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Two OBEs and an MBE for Islanders

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OBE: Gary Phillips

The first black Director of Tourism, a chairwoman of the Bermuda Monetary Authority and an acclaimed artist have been named in the Queen's New Year's Honours List.

Former civil servant Gary Phillips and BMA chairwoman Cheryl-Ann Lister are to receive an OBE, while distinguished artist Chesley Trott is to be given an MBE.

Mr. Phillips has been described as an "exceptional public servant". As Postmaster-General, he steered the modernisation of the postal service and as Director of Tourism, led Bermuda into the Caribbean Tourism Organisation (CTO).

A Government spokeswoman said: "Whilst at the Cabinet Office Mr. Phillips (as Acting Cabinet Secretary) was also responsible for technical support in the negotiation and successful completion of the US Tax Treaty, which laid the groundwork for Bermuda's success in the international business sector.

"In the cultural community Mr. Phillips is known as a committed supporter of the arts, and caused the Gombey Dancer to become a wider symbol of Bermuda's tourism product."

Mr. Phillips and his wife Patricia, of Paget, are renowned 'Gombey historians'. The 64-year-old also contributes to the arts as a member of the Ensemble Singers.

He is chairman of the Bermuda National Gallery, a consulting secretary to the Berkeley Institute Board of Governors and a former member of the Bermuda Arts Council.

Mrs. Lister, 51, of Somerset, is the current chairwoman of the National Anti-Money Laundering Committee and a mother-of-four to Keysha, Latisha, Monique and James.

Her chair of the BMA was described by a Government spokeswoman as "a period of impeccable stewardship which has had a marked positive impact on the preservation of Bermuda's international reputation in the financial services sector".

She added: "Her continuing contribution to the success of this principal pillar of Bermuda's economy is significant and her recent work in the development of the legislative package required to ensure Bermuda's high level of compliance with international standards is consistent with her commitment to safeguard Bermuda's international standing.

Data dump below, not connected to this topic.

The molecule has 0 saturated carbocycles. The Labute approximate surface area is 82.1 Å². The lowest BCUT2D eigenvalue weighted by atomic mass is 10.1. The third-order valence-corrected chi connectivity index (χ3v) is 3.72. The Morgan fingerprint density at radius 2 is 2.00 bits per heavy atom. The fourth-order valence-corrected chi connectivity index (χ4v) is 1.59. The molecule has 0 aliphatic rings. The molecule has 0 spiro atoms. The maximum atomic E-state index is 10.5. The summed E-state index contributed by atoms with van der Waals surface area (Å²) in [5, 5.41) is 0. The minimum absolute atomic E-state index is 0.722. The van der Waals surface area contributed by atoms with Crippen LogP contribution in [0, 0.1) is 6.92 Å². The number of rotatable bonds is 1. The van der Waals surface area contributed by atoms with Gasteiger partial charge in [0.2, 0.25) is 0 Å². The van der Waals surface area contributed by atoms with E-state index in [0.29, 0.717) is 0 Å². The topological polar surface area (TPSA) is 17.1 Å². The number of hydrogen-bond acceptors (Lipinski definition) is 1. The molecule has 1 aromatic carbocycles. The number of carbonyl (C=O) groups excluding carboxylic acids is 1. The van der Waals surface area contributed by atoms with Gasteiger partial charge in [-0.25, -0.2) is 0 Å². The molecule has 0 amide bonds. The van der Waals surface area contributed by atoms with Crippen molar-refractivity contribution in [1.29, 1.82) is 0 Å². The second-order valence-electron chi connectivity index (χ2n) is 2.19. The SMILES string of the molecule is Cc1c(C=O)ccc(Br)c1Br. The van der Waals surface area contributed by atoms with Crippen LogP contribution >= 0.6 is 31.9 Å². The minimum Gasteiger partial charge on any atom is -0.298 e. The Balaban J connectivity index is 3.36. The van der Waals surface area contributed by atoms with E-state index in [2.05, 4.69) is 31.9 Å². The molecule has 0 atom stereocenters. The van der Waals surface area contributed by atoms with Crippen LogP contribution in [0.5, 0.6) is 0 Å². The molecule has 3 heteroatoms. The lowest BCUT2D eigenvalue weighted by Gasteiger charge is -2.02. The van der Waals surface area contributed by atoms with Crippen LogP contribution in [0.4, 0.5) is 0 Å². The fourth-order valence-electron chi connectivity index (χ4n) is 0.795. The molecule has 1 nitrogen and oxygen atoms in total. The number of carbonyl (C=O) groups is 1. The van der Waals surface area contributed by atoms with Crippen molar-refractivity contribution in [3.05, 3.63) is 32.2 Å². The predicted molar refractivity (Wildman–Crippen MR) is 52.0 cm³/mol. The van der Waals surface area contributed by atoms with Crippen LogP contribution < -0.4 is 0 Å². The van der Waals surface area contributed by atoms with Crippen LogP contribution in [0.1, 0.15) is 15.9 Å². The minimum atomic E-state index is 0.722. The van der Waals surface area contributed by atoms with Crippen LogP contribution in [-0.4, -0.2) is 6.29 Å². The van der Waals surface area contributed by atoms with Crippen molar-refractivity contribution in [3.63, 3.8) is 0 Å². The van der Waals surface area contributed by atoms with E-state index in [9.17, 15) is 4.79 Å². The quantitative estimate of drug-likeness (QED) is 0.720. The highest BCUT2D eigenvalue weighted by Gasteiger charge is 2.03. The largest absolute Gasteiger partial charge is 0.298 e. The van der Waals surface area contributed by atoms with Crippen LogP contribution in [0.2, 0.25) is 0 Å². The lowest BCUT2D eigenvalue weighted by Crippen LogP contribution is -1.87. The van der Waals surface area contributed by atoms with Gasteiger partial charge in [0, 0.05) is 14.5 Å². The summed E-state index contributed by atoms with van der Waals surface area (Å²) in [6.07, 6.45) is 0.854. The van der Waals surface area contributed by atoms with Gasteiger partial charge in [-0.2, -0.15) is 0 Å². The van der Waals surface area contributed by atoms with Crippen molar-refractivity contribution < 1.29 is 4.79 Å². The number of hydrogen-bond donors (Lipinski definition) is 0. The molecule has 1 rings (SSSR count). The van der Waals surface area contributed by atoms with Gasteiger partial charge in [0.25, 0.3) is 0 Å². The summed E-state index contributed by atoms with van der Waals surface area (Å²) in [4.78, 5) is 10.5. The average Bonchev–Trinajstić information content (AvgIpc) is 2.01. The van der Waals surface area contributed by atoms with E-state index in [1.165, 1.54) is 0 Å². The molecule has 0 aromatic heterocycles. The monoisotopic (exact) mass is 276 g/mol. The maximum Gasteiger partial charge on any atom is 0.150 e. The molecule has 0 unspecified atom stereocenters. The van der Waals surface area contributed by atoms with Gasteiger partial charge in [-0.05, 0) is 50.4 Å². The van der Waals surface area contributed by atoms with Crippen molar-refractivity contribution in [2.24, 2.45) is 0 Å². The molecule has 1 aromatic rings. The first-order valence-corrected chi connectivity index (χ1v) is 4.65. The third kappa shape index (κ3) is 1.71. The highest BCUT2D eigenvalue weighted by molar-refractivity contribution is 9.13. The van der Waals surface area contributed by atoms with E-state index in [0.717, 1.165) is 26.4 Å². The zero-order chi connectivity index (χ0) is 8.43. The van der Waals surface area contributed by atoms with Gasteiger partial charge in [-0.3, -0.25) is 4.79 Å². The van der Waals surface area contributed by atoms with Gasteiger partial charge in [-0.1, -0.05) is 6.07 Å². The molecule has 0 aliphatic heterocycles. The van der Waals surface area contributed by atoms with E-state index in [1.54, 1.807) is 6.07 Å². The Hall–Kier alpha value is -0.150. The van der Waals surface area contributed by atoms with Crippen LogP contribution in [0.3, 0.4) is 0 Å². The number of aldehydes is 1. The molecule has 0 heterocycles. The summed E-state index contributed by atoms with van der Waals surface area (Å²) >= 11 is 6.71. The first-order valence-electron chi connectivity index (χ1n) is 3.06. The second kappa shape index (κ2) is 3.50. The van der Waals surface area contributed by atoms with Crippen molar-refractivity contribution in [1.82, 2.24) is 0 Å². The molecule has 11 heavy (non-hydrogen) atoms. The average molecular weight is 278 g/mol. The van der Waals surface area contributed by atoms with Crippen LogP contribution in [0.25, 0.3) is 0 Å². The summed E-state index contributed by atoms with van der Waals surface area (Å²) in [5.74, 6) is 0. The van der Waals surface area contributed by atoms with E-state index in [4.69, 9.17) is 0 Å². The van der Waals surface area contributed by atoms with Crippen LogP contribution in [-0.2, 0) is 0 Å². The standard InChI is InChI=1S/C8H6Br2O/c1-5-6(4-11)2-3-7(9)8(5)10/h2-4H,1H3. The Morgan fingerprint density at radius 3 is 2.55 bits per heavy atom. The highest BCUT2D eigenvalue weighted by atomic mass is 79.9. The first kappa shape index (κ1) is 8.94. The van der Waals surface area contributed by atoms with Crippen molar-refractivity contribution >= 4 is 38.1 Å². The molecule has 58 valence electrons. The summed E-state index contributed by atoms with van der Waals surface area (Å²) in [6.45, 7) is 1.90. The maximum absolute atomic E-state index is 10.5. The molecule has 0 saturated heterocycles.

"Mrs. Lister has been a leader in the establishment of the enviable regulatory regime for which Bermuda is internationally recognised."

Mrs. Lister told The Royal Gazette last night: "I am honoured. It has been a pleasure to serve my country thus far and I have a lot to thank God for. I would also like to thank my family, friends and colleagues who have been very supportive."

Sculptor and artist Mr. Trott's career spans some 64 years and includes teaching in public schools and many solo exhibitions.

The spokeswoman said: "His works are visual expressions of his hopes, dreams, experiences and interests. Mr. Trott is a mentor to many and has devoted his time to working with inmates within the Department of Corrections, inspiring them to express themselves through their art."

Among his pieces is an 8ft Bermuda Cedar sculpture in the Customs Hall of L.F. Wade International Airport. Mr. Trott has recently completed a sculpture to commemorate the 50th anniversary of the Theatre Boycott, to be unveiled next year, and is also working on a piece to mark the arrival of the slaves aboard The Enterprise at Barr's Bay in 1835.

Mr. Trott, 78, of Southampton, said that when Government telephoned him yesterday to tell him of the MBE, he initially thought it was a joke.

"It is totally unexpected and I really do feel honoured," he said. "When the Government called I thought it was one of my friends playing around. It hasn't really sunk in yet."

Mr. Trott says he is "very proud" of his work with inmates, and also enjoys teaching private students at his workshop at Dockyard.

n Nine to receive Queen's honour – page 5

OBE: Cheryl-Ann Lister
MBE: Chesley Trott